Turf Wars: Discourse, Diversity, and the Politics of Place
January 2007, ©2006, Wiley-Blackwell
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"A highly readable, lively, and unusually accessible work of ethnography that could be the centerpiece of many different kinds of classes from introductory courses in cultural, linguistic, or urban anthropology to graduate seminars in discourse-analytic method. It makes cleat the potential of discourse analysis as an ethnographic tool. It is also likely to remain topical for many years, since it lays out with great clarity the fundamental conundrums and contradictions that city dwellers must navigate in the United States today and captures the discursive practices by which they manage them with great fluency." (Journal of Anthropological Research, November 2008)
"Modan's ethnographic participant observation in Mount Pleasant, a diverse community in the Washington DC area, chronicles how this urban neighborhood made up of African Americans, Salvadorans, Vietnamese, and Mennonites experienced diversification and gentrification, leading to contests over the use of public and private space, gender, kinship, and class. Conflicts came about as the result of real estate speculation, the "politics of filth" debate over proposed public toilets, and other related issues. Modan (English, Ohio State Univ.) argues that the spatial practices and politics contest and challenge the dominant ideas regarding the use of space. The author presents two theoretical chapters on framing, discourse, and performance, and discusses ideas of Goffman, Castells, Lefevre, and many others. In the process, she illuminates how local activity can shape social processes. Material is current and includes a 15-page bibliography ... .Recommended." (CHOICE)"Turf Wars is endlessly rich and lively, and will be a fundamental text on how Americans in the beginning of the twenty-first century live in cities." –Jane Hill, University of Arizona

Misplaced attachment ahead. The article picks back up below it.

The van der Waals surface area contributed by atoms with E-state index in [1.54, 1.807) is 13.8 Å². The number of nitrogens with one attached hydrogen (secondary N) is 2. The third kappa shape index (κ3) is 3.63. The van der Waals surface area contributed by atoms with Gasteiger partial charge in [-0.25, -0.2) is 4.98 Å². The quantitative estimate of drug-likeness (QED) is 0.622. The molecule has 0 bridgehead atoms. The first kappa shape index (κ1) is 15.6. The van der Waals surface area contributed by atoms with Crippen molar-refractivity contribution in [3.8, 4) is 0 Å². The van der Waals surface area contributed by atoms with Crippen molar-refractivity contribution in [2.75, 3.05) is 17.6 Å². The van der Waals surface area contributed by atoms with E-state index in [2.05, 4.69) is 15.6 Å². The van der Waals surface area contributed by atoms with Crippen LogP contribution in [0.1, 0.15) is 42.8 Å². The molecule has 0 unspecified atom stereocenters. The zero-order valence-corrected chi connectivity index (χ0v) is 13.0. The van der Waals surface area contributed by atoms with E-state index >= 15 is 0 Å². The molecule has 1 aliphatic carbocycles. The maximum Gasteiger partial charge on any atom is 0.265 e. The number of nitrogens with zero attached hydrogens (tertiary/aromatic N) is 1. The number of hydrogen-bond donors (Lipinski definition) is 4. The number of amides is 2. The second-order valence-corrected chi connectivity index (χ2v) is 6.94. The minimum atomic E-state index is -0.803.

"Turf Wars gives voice to old and new immigrants in a complicated neighborhood. Modan makes a key contribution to understanding how language reflects and recreates processes of including and excluding other people as proper members of the community. Because so many people live in seemingly multicultural but deeply contested and changing communities, this book will engage readers drawn to the complexities of cities and those interested in more egalitarian urban policies." –Brett Williams, American University